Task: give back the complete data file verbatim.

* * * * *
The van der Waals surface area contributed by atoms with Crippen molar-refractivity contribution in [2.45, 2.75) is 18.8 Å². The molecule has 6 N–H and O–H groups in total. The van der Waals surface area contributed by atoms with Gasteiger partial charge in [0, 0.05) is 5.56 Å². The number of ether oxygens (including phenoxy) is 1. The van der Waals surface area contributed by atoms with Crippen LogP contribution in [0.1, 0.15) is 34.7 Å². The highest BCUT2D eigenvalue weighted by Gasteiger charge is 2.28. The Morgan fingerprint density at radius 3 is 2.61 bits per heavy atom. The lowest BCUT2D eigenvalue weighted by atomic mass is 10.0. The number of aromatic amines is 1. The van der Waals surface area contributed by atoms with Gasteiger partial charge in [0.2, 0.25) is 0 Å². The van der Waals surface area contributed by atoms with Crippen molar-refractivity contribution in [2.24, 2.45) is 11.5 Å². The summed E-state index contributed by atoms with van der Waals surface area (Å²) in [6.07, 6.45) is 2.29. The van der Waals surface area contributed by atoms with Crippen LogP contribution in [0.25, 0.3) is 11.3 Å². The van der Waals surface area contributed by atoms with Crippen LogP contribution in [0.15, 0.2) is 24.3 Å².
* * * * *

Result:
The van der Waals surface area contributed by atoms with Crippen molar-refractivity contribution in [2.45, 2.75) is 18.8 Å². The molecule has 6 N–H and O–H groups in total. The van der Waals surface area contributed by atoms with Gasteiger partial charge in [0, 0.05) is 5.56 Å². The number of ether oxygens (including phenoxy) is 1. The van der Waals surface area contributed by atoms with Crippen LogP contribution in [0.1, 0.15) is 34.7 Å². The highest BCUT2D eigenvalue weighted by Gasteiger charge is 2.28. The Morgan fingerprint density at radius 3 is 2.61 bits per heavy atom. The lowest BCUT2D eigenvalue weighted by atomic mass is 10.0. The number of aromatic amines is 1. The van der Waals surface area contributed by atoms with Gasteiger partial charge in [0.2, 0.25) is 0 Å². The van der Waals surface area contributed by atoms with Crippen molar-refractivity contribution in [2.24, 2.45) is 11.5 Å². The summed E-state index contributed by atoms with van der Waals surface area (Å²) in [6.07, 6.45) is 2.29. The van der Waals surface area contributed by atoms with Crippen LogP contribution in [0.25, 0.3) is 11.3 Å². The van der Waals surface area contributed by atoms with Crippen LogP contribution in [0.15, 0.2) is 24.3 Å².